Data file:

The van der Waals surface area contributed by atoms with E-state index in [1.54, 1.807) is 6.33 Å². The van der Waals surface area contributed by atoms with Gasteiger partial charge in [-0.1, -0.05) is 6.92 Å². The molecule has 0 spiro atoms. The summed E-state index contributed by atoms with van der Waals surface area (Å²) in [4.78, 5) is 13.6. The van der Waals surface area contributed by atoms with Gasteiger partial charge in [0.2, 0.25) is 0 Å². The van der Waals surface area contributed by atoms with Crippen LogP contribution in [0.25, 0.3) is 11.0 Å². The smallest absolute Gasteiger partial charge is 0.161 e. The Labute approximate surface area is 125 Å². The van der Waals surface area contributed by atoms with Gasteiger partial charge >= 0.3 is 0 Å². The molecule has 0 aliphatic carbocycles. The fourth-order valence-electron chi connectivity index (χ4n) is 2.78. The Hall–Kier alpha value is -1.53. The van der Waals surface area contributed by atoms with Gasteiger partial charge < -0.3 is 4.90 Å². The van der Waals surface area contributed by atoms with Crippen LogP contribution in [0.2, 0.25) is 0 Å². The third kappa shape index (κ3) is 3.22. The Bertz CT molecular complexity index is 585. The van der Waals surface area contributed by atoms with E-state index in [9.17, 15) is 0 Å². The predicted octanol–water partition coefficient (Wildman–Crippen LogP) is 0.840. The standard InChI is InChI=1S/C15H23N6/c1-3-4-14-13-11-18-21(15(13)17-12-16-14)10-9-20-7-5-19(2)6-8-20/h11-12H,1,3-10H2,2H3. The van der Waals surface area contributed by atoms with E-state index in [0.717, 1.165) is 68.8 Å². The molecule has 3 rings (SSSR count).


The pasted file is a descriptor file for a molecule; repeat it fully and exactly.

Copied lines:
The van der Waals surface area contributed by atoms with E-state index in [1.54, 1.807) is 6.33 Å². The van der Waals surface area contributed by atoms with Gasteiger partial charge in [-0.1, -0.05) is 6.92 Å². The molecule has 0 spiro atoms. The summed E-state index contributed by atoms with van der Waals surface area (Å²) in [4.78, 5) is 13.6. The van der Waals surface area contributed by atoms with Gasteiger partial charge in [0.2, 0.25) is 0 Å². The van der Waals surface area contributed by atoms with Crippen LogP contribution in [0.25, 0.3) is 11.0 Å². The smallest absolute Gasteiger partial charge is 0.161 e. The Labute approximate surface area is 125 Å². The van der Waals surface area contributed by atoms with Gasteiger partial charge >= 0.3 is 0 Å². The molecule has 0 aliphatic carbocycles. The fourth-order valence-electron chi connectivity index (χ4n) is 2.78. The Hall–Kier alpha value is -1.53. The van der Waals surface area contributed by atoms with Gasteiger partial charge < -0.3 is 4.90 Å². The van der Waals surface area contributed by atoms with Crippen LogP contribution in [0.2, 0.25) is 0 Å². The third kappa shape index (κ3) is 3.22. The Bertz CT molecular complexity index is 585. The van der Waals surface area contributed by atoms with E-state index in [9.17, 15) is 0 Å². The predicted octanol–water partition coefficient (Wildman–Crippen LogP) is 0.840. The standard InChI is InChI=1S/C15H23N6/c1-3-4-14-13-11-18-21(15(13)17-12-16-14)10-9-20-7-5-19(2)6-8-20/h11-12H,1,3-10H2,2H3. The van der Waals surface area contributed by atoms with E-state index in [0.717, 1.165) is 68.8 Å². The molecule has 3 rings (SSSR count).